By “The Photographer’s Assistant”
It is a quiet Sunday. The kitchen range burbles happily in the background. The Assistant, for the moment abandoned by the Photographer, who is feeling seasonal pressure and exhaustion, is peeling large wind fall apples on a tray next to this morning heat source.
The Assistant is contemplating the season. To her the season is a joyous christian celebration, a BIG birthday, but she is thinking of all those other seasonal celebrations. She is thinking of friends who will be watching an Orkney website to see the change of darkness to light at Maeshowe, that wonderful historic burial site that no one forgets once they have seen it. The change from darkness to light happens on the Winter Solstice on December 21st. This means a great deal to some people in the little town and they will be celebrating. They should know that this also means a great deal to us vegetable growers. We will welcome the light. After Christmas and The New Year, our work will begin.
Now looking down at her peeled windfall apples, the Assistant thinks of how these are the last cooking apples of the year and she thinks sadly of the other dessert apples, which she has in her tiny shed and how they may have to be cooked because they are turning soft as the Photographer and the Assistant lose the battle to eat them all. Because the season has been so mild the Assistant has had to throw away a small number of stored potatoes, which were sprouting in their sack. We are approaching the Hungry Gap, when the garden will not be self sufficient despite the lettuce, which grows for Christmas in the greenhouse and the greens which are so healthy and beautiful in the magnificent winter light. The Assistant is saving for a proper propagator. She feels that the Photographer should have some aid in his new season planting. After Christmas, she will make a symbolic planting of broad beans in individual pots in the greenhouse, for anything grown out on the Moor through the winter is never guaranteed to see the spring.
On the Saturday, the Photographer and his Assistant have travelled to a little village close by. The newly restored hall looks magnificent and is full of produce. Friends meet and greet one another. The atmosphere is simple, full of warmth and comfort, love and laughter and we are all keen to buy from country folk rather than that large impersonal supermarket, which is a distance away and already over full. The Assistant is a very small person, and the Photographer has had enough of levering her out from large crowds, which he feels could really injure his little friend. Once in Waitrose, she got stuck next to ducks, of which she is not fond, and when she saw herself crammed against a large goose, all white and featherless, she felt strange! This year, kindly, the Daughter and the Boyfriend, who is tall, have offered to do the last minute shop, so thank goodness for that.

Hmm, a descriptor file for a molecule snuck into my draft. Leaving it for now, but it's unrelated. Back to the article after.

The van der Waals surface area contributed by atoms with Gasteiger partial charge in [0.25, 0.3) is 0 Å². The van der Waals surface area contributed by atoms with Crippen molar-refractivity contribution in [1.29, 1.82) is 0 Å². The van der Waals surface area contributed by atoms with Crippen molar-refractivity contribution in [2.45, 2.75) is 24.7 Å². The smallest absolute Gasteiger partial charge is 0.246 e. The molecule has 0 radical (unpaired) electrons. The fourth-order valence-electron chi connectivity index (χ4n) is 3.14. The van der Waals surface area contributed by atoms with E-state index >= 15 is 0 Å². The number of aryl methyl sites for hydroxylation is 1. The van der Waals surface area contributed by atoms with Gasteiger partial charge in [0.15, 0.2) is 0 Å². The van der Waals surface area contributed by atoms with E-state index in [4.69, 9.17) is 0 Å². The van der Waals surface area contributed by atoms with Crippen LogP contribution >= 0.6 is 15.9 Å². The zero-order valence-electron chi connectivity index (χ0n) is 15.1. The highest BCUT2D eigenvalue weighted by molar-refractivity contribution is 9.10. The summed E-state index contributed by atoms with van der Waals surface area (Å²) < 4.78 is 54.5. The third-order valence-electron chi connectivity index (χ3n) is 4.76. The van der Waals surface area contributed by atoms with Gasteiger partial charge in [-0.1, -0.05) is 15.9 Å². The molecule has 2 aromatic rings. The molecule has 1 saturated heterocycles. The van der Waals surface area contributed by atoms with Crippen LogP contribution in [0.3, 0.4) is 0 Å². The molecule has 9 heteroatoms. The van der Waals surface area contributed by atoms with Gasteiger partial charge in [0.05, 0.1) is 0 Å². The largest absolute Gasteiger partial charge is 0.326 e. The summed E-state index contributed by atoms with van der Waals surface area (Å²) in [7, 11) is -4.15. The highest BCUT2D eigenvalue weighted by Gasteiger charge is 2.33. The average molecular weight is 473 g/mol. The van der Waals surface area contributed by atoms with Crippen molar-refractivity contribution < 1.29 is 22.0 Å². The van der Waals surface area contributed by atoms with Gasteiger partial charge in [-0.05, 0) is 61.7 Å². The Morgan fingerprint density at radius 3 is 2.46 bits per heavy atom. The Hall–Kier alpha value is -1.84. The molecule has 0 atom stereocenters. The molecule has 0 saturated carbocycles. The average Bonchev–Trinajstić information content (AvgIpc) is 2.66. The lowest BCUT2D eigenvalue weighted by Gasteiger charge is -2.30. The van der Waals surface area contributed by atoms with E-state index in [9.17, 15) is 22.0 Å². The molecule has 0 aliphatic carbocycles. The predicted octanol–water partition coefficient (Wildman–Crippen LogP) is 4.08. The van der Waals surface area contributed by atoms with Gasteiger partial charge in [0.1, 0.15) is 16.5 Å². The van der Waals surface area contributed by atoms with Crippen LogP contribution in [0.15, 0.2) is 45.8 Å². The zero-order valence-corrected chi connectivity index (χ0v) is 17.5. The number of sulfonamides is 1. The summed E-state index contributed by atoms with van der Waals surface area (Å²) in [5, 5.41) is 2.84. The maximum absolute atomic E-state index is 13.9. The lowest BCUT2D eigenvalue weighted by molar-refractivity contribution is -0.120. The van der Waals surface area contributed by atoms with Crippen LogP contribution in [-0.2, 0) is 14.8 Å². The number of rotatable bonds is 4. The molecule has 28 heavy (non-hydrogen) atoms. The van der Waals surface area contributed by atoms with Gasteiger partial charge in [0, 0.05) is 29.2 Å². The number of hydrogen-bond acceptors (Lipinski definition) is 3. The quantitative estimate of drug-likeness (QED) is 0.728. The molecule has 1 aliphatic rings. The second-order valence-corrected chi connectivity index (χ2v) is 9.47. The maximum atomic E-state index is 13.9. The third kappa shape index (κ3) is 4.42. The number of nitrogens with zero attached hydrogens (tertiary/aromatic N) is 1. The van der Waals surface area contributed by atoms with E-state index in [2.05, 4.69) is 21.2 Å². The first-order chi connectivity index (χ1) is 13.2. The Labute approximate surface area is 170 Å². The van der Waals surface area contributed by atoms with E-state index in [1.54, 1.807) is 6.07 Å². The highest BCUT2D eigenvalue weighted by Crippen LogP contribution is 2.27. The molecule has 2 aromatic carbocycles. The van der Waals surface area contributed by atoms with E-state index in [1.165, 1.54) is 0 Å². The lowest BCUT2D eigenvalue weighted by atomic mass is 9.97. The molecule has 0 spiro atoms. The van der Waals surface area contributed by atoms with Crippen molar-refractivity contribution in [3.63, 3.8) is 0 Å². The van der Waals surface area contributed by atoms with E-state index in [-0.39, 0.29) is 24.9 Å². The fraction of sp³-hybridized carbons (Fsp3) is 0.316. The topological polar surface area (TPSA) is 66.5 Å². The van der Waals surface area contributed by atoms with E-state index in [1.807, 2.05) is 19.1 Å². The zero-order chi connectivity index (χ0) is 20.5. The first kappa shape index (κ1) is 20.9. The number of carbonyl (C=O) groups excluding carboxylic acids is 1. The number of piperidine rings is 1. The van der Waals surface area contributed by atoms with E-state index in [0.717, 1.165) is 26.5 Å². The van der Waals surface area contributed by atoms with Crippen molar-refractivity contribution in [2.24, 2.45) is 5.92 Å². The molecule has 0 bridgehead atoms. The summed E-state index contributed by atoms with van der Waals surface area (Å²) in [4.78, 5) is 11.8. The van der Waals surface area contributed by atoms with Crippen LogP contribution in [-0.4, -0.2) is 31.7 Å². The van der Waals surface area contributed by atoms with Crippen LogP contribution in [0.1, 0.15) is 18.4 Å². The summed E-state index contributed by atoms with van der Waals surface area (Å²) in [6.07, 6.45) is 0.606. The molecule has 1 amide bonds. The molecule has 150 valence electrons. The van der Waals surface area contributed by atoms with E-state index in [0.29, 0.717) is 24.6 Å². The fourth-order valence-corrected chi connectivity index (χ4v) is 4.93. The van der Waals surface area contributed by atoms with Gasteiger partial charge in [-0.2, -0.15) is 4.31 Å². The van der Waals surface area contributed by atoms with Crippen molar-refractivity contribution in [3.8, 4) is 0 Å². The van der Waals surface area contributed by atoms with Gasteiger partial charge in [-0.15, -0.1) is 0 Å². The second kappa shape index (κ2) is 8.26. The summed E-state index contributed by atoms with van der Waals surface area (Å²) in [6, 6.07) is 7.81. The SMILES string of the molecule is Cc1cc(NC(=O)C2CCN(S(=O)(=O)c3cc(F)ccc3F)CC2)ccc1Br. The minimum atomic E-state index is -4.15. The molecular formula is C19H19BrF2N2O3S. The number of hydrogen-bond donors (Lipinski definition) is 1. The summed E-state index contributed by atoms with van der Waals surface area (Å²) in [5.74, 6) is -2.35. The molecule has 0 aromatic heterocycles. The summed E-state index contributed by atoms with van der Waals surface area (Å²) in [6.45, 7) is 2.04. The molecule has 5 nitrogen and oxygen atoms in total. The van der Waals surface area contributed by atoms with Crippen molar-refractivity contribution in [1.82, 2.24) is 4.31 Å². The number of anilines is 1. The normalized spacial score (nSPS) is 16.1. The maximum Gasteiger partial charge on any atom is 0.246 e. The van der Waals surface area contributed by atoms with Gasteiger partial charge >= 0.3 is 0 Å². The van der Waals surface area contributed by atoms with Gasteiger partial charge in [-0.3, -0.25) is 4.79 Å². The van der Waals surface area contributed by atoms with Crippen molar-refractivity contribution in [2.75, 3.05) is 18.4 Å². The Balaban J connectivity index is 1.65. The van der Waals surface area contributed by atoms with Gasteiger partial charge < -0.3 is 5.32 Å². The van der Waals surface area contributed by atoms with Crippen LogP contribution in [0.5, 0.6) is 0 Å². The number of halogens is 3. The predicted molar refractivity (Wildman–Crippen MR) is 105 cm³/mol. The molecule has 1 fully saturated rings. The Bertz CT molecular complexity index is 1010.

Christmas is special in the little town, with its simple trees, lights and decorations. It is so traditional, straight out of the 1950s. The shops have mostly what you need, the deli has cheeses and hams, Christmas puddings wrapped in clothes, the general store has everything you can think of, even crackers, and it has suitable country presents galore. It even has that essential pair of proper wellies and if you want a tweed cap, the variety is immense. There are children’s toys, there are clothes shops to help you look glamorous or town and country. Its all here. You just don’t have to go far!
At the green coffee shop, we toast the town in wonderful coffee, Christmas cake and goodwill. There are fruits dipped in chocolate on the counter, just help yourself, its the shop’s Christmas gesture. The place is steamed up and full of friends and neighbours and seasonal goodwill.